How quickly I forget that I’m a sojourner. I am tempted to build my own personal kingdom filled with fortresses of comfort and towers of self-glorification. It’s no wonder the Apostle John told Christians that everything in the world—the lust of the flesh, lust of the eyes, and the pride of life—come not from the Father but from the world. And while the world and its desires pass away, those who do the will of God will live forever (1 John 2:15–17).
Last year a wildfire made its way into my friends Paul and Sharon’s neighborhood. We Californians know all too well that wildfire season is no joke. Evacuation warnings must be taken seriously.
My friends spent the night before the fire reached their area deciding what to take and what to leave. At 3 am their city issued a mandatory evacuation, and by 4:30 am they had packed up their car and loaded the kids. As they drove away, they saw the hills behind them glowing, ashes falling like snow, neighbors yelling to wake up other neighbors, and cars being backed up. His neighborhood looked like a war zone.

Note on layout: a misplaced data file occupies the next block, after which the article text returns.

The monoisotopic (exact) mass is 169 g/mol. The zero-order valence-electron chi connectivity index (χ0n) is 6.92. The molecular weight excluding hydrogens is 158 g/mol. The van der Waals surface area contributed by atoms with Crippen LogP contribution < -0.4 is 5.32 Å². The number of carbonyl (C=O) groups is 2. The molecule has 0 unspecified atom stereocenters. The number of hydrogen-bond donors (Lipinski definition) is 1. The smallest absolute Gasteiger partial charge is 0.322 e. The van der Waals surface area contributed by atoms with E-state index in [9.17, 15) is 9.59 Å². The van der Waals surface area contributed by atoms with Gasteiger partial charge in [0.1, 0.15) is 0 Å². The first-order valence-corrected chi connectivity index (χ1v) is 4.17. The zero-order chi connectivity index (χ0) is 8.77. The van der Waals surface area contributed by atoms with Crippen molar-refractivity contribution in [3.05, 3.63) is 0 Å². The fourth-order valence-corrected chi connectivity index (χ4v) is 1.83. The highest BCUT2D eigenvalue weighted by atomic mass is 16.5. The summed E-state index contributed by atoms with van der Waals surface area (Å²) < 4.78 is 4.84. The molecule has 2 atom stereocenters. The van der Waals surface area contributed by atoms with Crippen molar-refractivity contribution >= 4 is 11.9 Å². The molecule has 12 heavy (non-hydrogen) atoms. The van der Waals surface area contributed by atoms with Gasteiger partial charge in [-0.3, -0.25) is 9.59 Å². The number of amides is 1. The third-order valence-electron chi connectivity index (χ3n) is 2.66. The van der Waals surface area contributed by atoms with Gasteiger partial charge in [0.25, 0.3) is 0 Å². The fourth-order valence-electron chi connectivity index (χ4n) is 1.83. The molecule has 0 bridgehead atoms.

Paul wrote of his experience, “I just imagined, what if we saw someone decorating a Christmas tree while the rest of the neighborhood was evacuating. It was a very sobering reminder to live our lives with eternity in mind.”
It’s wildfire season again here in California. I’m reminded of how the Bible contains the evacuation warning to end all evacuation warnings. Sin’s entry into this world set it on a trajectory course towards destruction. The scriptures blare the sobering message: do not love the world but flee from the wrath that is to come!
But this evacuation warning isn’t all bad news. It comes with a promise.
Warning: This World Is Not Our Home
Like Christian’s family in John Bunyan’s The Pilgrim’s Progress, we too live in the City of Destruction. Trying to make this world our home is the spiritual equivalent of decorating a graveyard for the dead.